After Hanke's final game, Seymore called DeMeo. "Hanke can go," he said. "We should get him."
"I want to take this one," DeMeo said. He meant he wanted to be the lead recruiter, and Seymore acquiesced. Though there is a natural competition between assistants asked to prove their worth anew every recruiting season, picking the lead guy on Hanke was an easy call. He was a New York City kid, like DeMeo, who already had a good relationship with Hanke's coaches.
Before DeMeo made contact with Hanke, he phoned Seth Eilberg, Hanke's high school coach, and got an important tip. "Make sure you talk to the mom [Lynn] first," Eilberg said. DeMeo called Lynn Hanke, who delivered some bad news. "He's going to Elon," she said. "His sister goes to Duke, and he wants to be close to her. He also loves golf, and there are a lot of great courses down there." DeMeo wanted to scream into the phone, "Are you crazy? Elon?" but it was time for tact. They talked for about 20 minutes, and DeMeo ended the conversation by saying, "Mrs. Hanke, with all due respect, I don't think you know how good your son is going to be. He is a Big East player."
DeMeo's next chance to see Hanke was a week later at Adidas's Three Stripes Classic in Neptune, N.J. DeMeo hadn't made inroads enough with Hanke to feel comfortable if Maryland, Syracuse or another giant made Hanke a target. He told Welsh before he left, "The worst thing that could happen is for Hanke to go off."
Hanke went off.
He averaged a double double for the tournament, but the highlight was a 90-second exchange with 7-foot Randolph Morris of the Atlanta Celtics, who would eventually sign with Kentucky. With his team trailing by 10 in the second half, Hanke dunked over Morris and was fouled, then made the free throw. On the ensuing possession Morris dunked over Hanke. Instead of backing down, Hanke got the ball on the wing the next time down the floor and made a three-pointer with Morris in his face. "He played like one of the best players in the country," DeMeo told Welsh after the game. "Now everyone is going to be drooling over this kid. We're never going to get him."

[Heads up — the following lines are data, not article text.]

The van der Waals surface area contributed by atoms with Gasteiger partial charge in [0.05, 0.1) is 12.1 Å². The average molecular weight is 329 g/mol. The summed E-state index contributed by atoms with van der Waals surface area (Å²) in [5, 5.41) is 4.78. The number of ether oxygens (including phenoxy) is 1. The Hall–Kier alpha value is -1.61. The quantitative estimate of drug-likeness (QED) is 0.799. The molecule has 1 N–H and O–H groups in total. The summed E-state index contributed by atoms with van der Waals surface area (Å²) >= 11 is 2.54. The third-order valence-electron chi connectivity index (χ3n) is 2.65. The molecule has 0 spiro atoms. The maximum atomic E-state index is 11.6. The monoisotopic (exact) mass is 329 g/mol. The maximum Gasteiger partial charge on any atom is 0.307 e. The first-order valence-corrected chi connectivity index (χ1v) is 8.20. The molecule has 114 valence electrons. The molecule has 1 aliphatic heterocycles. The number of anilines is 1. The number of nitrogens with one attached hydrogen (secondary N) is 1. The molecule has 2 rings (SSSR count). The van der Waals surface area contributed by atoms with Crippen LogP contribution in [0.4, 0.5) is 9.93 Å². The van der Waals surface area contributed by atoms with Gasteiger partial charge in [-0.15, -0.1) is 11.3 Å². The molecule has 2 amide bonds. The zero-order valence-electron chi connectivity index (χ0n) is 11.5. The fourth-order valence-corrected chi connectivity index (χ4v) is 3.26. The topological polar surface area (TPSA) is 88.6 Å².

DeMeo drove back to Providence cursing his inaction after Blatchford had first tipped him. It reminded him of a missed opportunity four years earlier, when an AAU coach DeMeo knew called and claimed he had just the point guard Providence needed. "He's only 5'11", but he's a player," the coach insisted. "Right now only Saint Joseph's has offered." DeMeo couldn't be bothered. How good can the kid be if Saint Joseph's was his best option? The player he passed on was, of course, Jameer Nelson.
After the Three Stripes, Boston College and North Carolina State intensified their efforts to land Hanke. DeMeo didn't know it, but Providence was the leader. Hanke wanted to go to a smaller school close enough that his parents could visit. And he noticed that at every game he played after the Eastern Invitational, either DeMeo or Welsh attended.
In late August, Hanke decided to take unofficial day visits to Boston College and Providence and then make a decision between the two. One problem: Lynn Hanke didn't inform DeMeo until the day before the visit. DeMeo got the message on his cellphone while lying in bed at a friend's home in New York City. He had undergone throat surgery the day before and had been ordered not to talk for four days. But he e-mailed his doctor and got permission to be by Hanke's side during his visit.
Two weeks later DeMeo was in his office when his cellphone rang. "I'm signing with Providence," Hanke said. DeMeo, his voice still limited because of the surgery, hoarsely but ecstatically broke the news to Welsh and Seymore. "If I could scream," he told them, "I would."